During the summer of 2008, JPMorgan Chase allegedly engineered a campaign involving adverse media "leaks," stock sales, and deposit withdrawals designed to distort the market and regulatory perception of Washington Mutual Bank's financial health. Id. ¶ 46. On or about September 4, 2008, JPMorgan Chase and the FDIC agreed to a plan whereby federal regulators would seize Washington Mutual Bank and certain valuable assets would be passed on to JPMorgan Chase, while certain liabilities would be excluded. Id. ¶ 47.
On or about September 12, 2008, JPMorgan Chase engaged in negotiations with Washington Mutual to buy Washington Mutual Bank. Id. ¶ 52. These negotiations are alleged to have been a sham and a pretext to gain access to Washington Mutual Bank's confidential financial information. Id. ¶ 53. JPMorgan Chase did not disclose that it was negotiating separately with the FDIC for the seizure of Washington Mutual Bank and the purchase of its assets. Id. In exchange for access to Washington Mutual Bank's confidential financial information, JPMorgan Chase executed an agreement to keep confidential and not disclose any and all confidential information gathered by it as part of its due diligence in examining Washington Mutual Bank's financial circumstances. Id. ¶ 54.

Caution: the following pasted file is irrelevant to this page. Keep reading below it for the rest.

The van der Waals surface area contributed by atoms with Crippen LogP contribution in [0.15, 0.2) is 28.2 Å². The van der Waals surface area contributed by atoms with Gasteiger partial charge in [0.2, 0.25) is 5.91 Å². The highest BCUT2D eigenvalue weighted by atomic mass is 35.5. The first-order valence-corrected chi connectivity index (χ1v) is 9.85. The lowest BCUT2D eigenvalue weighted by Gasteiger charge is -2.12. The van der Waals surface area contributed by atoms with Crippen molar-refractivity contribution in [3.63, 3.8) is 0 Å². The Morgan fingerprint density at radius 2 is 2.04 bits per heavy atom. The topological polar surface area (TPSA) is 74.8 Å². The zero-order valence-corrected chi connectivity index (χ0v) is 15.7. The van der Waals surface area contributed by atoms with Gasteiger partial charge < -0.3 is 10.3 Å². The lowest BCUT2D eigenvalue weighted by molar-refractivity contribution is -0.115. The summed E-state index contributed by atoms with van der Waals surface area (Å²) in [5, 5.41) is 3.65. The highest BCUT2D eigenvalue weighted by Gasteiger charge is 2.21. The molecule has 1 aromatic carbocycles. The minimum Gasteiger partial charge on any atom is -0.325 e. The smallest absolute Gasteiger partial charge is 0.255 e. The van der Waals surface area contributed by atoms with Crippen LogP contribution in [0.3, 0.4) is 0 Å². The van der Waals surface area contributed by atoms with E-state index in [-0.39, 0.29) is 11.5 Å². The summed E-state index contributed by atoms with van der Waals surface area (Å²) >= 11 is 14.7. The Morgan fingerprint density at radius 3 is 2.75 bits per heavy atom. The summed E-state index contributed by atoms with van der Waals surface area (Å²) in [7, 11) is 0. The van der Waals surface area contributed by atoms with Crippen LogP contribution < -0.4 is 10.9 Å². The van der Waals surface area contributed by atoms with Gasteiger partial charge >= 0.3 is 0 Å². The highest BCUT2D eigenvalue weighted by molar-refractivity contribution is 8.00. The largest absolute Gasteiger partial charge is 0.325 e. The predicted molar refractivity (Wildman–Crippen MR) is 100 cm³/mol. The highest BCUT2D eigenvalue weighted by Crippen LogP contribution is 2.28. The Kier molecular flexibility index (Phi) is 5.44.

Thereafter, JPMorgan Chase allegedly disclosed Washington Mutual Bank's confidential information as it saw fit to news media, government regulators, and investors in such a way that promoted its scheme. Id. ¶ 58. JPMorgan Chase also used its insider status to gather confidential information from Washington Mutual Bank, which it then analyzed in order to accurately estimate the value of Washington Mutual Bank's deposits, mortgage portfolio, and other assets in order to make a detailed and profitable prearranged bid to the FDIC for the purchase of those assets. Id.
Between September 15, 2008 and September 25, 2008, Washington Mutual Bank's customers withdrew $16.7 billion in deposits, creating a bank run. Id. ¶ 60.